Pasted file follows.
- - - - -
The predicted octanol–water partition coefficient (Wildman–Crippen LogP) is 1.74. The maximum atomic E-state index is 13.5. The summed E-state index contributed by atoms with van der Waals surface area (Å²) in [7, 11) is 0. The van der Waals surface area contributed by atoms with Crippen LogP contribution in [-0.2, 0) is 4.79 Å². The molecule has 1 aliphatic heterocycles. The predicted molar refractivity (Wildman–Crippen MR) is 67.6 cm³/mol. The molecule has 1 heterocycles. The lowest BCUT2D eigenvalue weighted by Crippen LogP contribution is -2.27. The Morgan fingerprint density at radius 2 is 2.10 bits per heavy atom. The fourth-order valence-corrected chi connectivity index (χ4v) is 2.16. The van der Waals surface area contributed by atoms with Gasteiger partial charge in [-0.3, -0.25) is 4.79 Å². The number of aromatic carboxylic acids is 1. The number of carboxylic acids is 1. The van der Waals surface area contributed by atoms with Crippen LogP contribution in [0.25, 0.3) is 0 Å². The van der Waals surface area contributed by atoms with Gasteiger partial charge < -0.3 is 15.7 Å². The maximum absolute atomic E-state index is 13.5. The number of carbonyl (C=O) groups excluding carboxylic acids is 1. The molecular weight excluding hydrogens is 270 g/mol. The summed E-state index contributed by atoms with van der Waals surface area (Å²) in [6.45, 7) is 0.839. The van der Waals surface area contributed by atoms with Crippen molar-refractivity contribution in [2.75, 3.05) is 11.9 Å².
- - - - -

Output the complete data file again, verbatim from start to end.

The predicted octanol–water partition coefficient (Wildman–Crippen LogP) is 1.74. The maximum atomic E-state index is 13.5. The summed E-state index contributed by atoms with van der Waals surface area (Å²) in [7, 11) is 0. The van der Waals surface area contributed by atoms with Crippen LogP contribution in [-0.2, 0) is 4.79 Å². The molecule has 1 aliphatic heterocycles. The predicted molar refractivity (Wildman–Crippen MR) is 67.6 cm³/mol. The molecule has 1 heterocycles. The lowest BCUT2D eigenvalue weighted by Crippen LogP contribution is -2.27. The Morgan fingerprint density at radius 2 is 2.10 bits per heavy atom. The fourth-order valence-corrected chi connectivity index (χ4v) is 2.16. The van der Waals surface area contributed by atoms with Gasteiger partial charge in [-0.3, -0.25) is 4.79 Å². The number of aromatic carboxylic acids is 1. The number of carboxylic acids is 1. The van der Waals surface area contributed by atoms with Crippen LogP contribution in [0.25, 0.3) is 0 Å². The van der Waals surface area contributed by atoms with Gasteiger partial charge < -0.3 is 15.7 Å². The maximum absolute atomic E-state index is 13.5. The number of carbonyl (C=O) groups excluding carboxylic acids is 1. The molecular weight excluding hydrogens is 270 g/mol. The summed E-state index contributed by atoms with van der Waals surface area (Å²) in [6.45, 7) is 0.839. The van der Waals surface area contributed by atoms with Crippen molar-refractivity contribution in [2.75, 3.05) is 11.9 Å².